Nov. 14, 2012

Paul Keyes succumbs to cancer

Phil Stanton: Remembering Paul Keyes

Sean Ryan: Remembering a Friend

Paul Keyes – A Celebration

By Sean Ryan Co-Founder



RICHMOND, Va. – On the day his friend passed away, Tony Guzzo recalled a baseball game more than 25 years ago, a game that would impact baseball at VCU for decades.


Guzzo was coaching the Rams in 1985 when they played a road game at George Washington, whose assistant was a first-year coach named Paul Keyes.


“I don’t know how it happened, we ended up both getting thrown out of a game and we ended up talking,” Guzzo said on Nov. 3, the day Keyes passed away after a battle with cancer.


Keyes wanted to join Guzzo’s staff at VCU. Guzzo served up a dose of reality, saying VCU presented a tough situation. The Rams shared a field with the minor-league Richmond Braves. The program had never had a winning season. And the position didn’t come with a salary.


“Every time he mentioned it, he was determined and wanted to take that challenge,” Guzzo said. “I was probably one of the few people who knew how hard it was. The shared facilities made it difficult. We were always kind of in the way of the professional team.”


Paul Keyes always enjoyed a challenge.


Keyes joined Guzzo’s staff in 1985 and stayed on as an assistant until 1991. After two years assisting Roy Mewbourne at Vanderbilt, Keyes came back – at the age of 34 – when Guzzo moved down I-64 to Old Dominion and began an 18-year run as VCU’s head coach. His Rams won 603 games, made eight trips to the NCAA tournament and had 12 straight winning seasons from 1996-2007 (including four seasons of 40-plus wins). Thirty-six of his players moved on to professional baseball; six reached the major leagues. 


“When I think of Paul, Paul is VCU baseball,” Guzzo said hours after his friend’s passing. “When you think about what he did with VCU baseball and the success he had, I don’t know that anyone ever dreamed that was possible.”


Guzzo was one of eight close friends who on Wednesday regaled more than 1,000 players, coaches, umpires, scouts, family and friends at a celebration of Keyes’ life. He shared the story of that day when the Rams and Colonials met at Robinson High School 27 years ago and how he tried to discourage him from coming to downtown Richmond (Keyes ultimately came to coach and started on his master’s in sports management at the University of Richmond). And he and others – ranging from college teammate Tim Druzgala and Chris Pinder, a player when Keyes was a VCU assistant, to close friends Ted Gary and Charles Norris – spoke lovingly about a coach whose impact was felt across Richmond and Virginia and the college baseball world.


Longtime friend Dr. Wood Selig, the athletic director at Old Dominion University, said that Keyes made winning an expectation at VCU. But he did more than just win baseball games.


“Paul was a Hall of Fame difference maker,” said Selig, who announced that ODU will dedicate part of its baseball complex to Keyes, who starred on the diamond for the Monarchs. “Thank you, you made a difference.”


Shawn Stiffler, Keyes’ assistant for the past six years and interim coach of the Rams, shared the different sides of Keyes. There was Coach Keyes, the successful coach and teacher who “didn’t care how he got it out of his players, he cared about the bottom line.”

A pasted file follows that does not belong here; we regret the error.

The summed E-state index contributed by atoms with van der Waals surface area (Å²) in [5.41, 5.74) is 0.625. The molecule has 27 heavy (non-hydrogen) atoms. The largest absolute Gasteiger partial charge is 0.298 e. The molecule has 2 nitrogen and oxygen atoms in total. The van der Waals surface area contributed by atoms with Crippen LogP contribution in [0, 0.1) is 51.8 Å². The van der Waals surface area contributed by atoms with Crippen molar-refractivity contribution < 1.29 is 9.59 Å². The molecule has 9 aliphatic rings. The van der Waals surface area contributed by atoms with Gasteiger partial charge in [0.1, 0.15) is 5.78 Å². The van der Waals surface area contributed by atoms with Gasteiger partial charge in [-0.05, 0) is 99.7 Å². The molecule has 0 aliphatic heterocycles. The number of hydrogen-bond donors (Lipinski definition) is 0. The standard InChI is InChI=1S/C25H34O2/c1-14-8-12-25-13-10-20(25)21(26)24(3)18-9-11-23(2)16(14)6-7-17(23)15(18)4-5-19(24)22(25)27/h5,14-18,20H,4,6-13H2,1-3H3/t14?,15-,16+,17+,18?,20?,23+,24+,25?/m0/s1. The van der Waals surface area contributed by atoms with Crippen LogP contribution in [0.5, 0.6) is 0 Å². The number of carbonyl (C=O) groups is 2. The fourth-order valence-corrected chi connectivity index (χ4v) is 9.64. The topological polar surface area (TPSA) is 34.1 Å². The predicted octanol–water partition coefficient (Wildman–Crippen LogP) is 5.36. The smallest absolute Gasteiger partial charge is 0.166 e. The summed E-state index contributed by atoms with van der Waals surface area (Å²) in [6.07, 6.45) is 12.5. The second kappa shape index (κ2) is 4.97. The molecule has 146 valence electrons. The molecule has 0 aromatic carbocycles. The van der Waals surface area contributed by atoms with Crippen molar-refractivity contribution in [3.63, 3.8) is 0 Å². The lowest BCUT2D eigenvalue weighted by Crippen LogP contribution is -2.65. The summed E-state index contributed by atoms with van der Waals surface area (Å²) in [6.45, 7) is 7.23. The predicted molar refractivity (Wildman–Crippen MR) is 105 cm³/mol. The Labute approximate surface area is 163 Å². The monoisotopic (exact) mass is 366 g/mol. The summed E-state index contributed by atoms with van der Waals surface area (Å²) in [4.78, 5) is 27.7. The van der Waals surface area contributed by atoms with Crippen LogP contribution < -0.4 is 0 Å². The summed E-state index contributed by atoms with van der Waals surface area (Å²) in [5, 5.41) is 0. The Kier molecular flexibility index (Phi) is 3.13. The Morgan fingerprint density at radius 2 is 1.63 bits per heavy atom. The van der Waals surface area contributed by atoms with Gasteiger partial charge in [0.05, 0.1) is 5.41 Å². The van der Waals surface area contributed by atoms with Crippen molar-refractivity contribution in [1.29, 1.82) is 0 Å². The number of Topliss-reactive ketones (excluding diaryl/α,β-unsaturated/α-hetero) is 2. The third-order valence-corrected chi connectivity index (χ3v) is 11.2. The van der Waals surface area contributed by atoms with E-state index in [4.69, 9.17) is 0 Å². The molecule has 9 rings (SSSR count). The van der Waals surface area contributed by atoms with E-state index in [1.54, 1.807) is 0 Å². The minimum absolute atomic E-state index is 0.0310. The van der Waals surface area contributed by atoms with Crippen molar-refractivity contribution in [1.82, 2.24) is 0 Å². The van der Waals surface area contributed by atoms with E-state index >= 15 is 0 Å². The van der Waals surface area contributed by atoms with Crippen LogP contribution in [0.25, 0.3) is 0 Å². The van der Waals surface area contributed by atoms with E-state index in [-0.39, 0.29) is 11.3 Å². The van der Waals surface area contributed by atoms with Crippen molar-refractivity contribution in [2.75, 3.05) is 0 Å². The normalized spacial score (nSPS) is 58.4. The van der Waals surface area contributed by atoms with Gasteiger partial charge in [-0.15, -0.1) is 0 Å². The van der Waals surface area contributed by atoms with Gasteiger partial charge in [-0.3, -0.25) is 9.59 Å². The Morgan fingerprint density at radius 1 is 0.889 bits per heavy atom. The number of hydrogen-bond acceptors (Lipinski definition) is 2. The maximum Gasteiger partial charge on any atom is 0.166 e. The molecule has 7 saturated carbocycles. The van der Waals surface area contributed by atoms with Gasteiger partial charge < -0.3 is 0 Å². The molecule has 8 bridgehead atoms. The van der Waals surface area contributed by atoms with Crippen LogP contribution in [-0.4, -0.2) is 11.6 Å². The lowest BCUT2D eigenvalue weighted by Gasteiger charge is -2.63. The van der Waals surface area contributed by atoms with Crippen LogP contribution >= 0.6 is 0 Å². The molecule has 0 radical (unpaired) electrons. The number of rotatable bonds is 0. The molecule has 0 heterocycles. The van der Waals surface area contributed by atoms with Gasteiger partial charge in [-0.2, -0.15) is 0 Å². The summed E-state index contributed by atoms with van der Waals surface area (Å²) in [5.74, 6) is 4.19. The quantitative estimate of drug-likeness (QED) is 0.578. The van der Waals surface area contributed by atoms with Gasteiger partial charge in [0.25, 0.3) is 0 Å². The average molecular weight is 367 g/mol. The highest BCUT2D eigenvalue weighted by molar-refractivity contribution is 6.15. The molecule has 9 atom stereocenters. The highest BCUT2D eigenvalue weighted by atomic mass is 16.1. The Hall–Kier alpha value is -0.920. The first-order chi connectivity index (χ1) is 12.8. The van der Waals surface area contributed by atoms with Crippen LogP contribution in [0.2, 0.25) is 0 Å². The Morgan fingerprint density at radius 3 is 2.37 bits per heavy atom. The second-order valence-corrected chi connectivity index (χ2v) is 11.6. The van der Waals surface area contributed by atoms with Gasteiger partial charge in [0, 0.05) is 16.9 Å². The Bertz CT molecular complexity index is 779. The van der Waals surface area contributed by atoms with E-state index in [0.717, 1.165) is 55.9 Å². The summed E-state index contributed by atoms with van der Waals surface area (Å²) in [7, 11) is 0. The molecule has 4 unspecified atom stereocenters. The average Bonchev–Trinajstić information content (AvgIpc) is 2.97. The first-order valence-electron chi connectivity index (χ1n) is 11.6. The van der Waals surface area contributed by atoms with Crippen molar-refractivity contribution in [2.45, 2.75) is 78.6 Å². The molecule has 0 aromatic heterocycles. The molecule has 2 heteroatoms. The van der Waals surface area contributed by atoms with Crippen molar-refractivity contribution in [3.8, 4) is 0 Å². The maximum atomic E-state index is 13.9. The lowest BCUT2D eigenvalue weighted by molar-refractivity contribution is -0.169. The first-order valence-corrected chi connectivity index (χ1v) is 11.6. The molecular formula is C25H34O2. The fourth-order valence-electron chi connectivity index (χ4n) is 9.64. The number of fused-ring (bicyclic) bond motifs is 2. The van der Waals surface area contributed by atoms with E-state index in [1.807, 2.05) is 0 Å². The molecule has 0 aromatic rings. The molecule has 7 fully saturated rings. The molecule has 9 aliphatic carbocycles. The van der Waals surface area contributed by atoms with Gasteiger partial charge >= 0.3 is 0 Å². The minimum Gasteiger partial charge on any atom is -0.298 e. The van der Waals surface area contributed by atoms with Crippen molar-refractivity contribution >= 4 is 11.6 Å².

Included was the competitive side of Keyes, which Stiffler showcased by reminiscing that Keyes is the only coach he’s known to get “thrown out on one play by all three umpires” and “the first time I’ve ever seen somebody thrown out for screaming at a garbage can.” In the former, Stiffler recalled Keyes getting tossed by the first base umpire by the time he reached the foul line, and when the home plate umpire gave Keyes a little business, Keyes got his money’s worth at the plate and was ejected again. He then started toward the third base umpire. “Being the guy he was, [Coach Keyes] didn’t want him to feel left out,” Stiffler joked. In the latter, Stiffler said during a game at Georgia State, Keyes took out some frustration on a garbage can in the dugout, causing an ejection for what Stiffler surmised, “No garbage can should be treated that way.”


Stiffler also talked of “Keydog,” the nickname bestowed on the fun-loving, cool side of Keyes off the field: the guy who would be on the front row at an Aerosmith concert – “Dream On” blasted over the sound system in a final video tribute at Wednesday’s celebration; the guy who would enjoy a cold beverage on his deck; the guy who somehow scored free tickets to a Cowboys-Eagles playoff game while at a national coaches convention in Dallas – he got someone to believe that assistant coach Cory Whitby was Phil Collins and he and Stiffler were part of Genesis.


And he talked of “Paul,” the friend and mentor. He spoke of the family man who would plan for wife Trisha’s birthday or anniversary for days, only to end up spending a night at home with his wife and three children. Stiffler said Keyes’ former players don’t focus on all the things he helped them do on the field. “I remember a life lesson he taught me that I’m still using today,” Stiffler said he hears often.


The point was hammered home a little later, when former VCU and major league pitcher Cla Meredith said, “I went from respecting the man to loving the man.”


Keyes’ current players, wearing black VCU jerseys over their button down shirts, and a few dozen of his former players came back to pay their respects. As did college baseball coaches from across Virginia and up and down the East Coast and beyond. And hundreds upon hundreds of friends, friends of Coach Keyes, Keydog and Paul.


They all came to the Siegel Center, the home court of VCU’s basketball team that’s known for havoc. They left with peace.

(photos courtesy of VCU Media Relations Office)